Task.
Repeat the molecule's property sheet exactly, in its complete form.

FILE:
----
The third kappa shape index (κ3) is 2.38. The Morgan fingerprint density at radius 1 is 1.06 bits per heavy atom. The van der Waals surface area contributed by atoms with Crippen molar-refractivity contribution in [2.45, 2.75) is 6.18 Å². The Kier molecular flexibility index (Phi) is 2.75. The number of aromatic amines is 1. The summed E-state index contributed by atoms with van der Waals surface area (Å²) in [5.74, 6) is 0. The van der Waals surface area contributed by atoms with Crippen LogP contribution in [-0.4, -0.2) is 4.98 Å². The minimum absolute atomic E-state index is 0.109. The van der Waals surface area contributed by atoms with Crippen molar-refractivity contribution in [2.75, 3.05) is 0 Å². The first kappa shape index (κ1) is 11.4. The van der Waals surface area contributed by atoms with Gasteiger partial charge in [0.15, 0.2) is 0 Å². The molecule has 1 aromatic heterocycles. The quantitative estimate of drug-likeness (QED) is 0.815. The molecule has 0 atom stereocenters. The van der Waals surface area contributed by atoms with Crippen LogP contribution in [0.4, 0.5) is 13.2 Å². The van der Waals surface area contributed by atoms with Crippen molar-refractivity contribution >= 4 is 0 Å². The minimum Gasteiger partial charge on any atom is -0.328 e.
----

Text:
The third kappa shape index (κ3) is 2.38. The Morgan fingerprint density at radius 1 is 1.06 bits per heavy atom. The van der Waals surface area contributed by atoms with Crippen molar-refractivity contribution in [2.45, 2.75) is 6.18 Å². The Kier molecular flexibility index (Phi) is 2.75. The number of aromatic amines is 1. The summed E-state index contributed by atoms with van der Waals surface area (Å²) in [5.74, 6) is 0. The van der Waals surface area contributed by atoms with Crippen LogP contribution in [-0.4, -0.2) is 4.98 Å². The minimum absolute atomic E-state index is 0.109. The van der Waals surface area contributed by atoms with Crippen molar-refractivity contribution in [2.75, 3.05) is 0 Å². The first kappa shape index (κ1) is 11.4. The van der Waals surface area contributed by atoms with Gasteiger partial charge in [0.15, 0.2) is 0 Å². The molecule has 1 aromatic heterocycles. The quantitative estimate of drug-likeness (QED) is 0.815. The molecule has 0 atom stereocenters. The van der Waals surface area contributed by atoms with Crippen LogP contribution in [0.4, 0.5) is 13.2 Å². The van der Waals surface area contributed by atoms with Crippen molar-refractivity contribution >= 4 is 0 Å². The minimum Gasteiger partial charge on any atom is -0.328 e.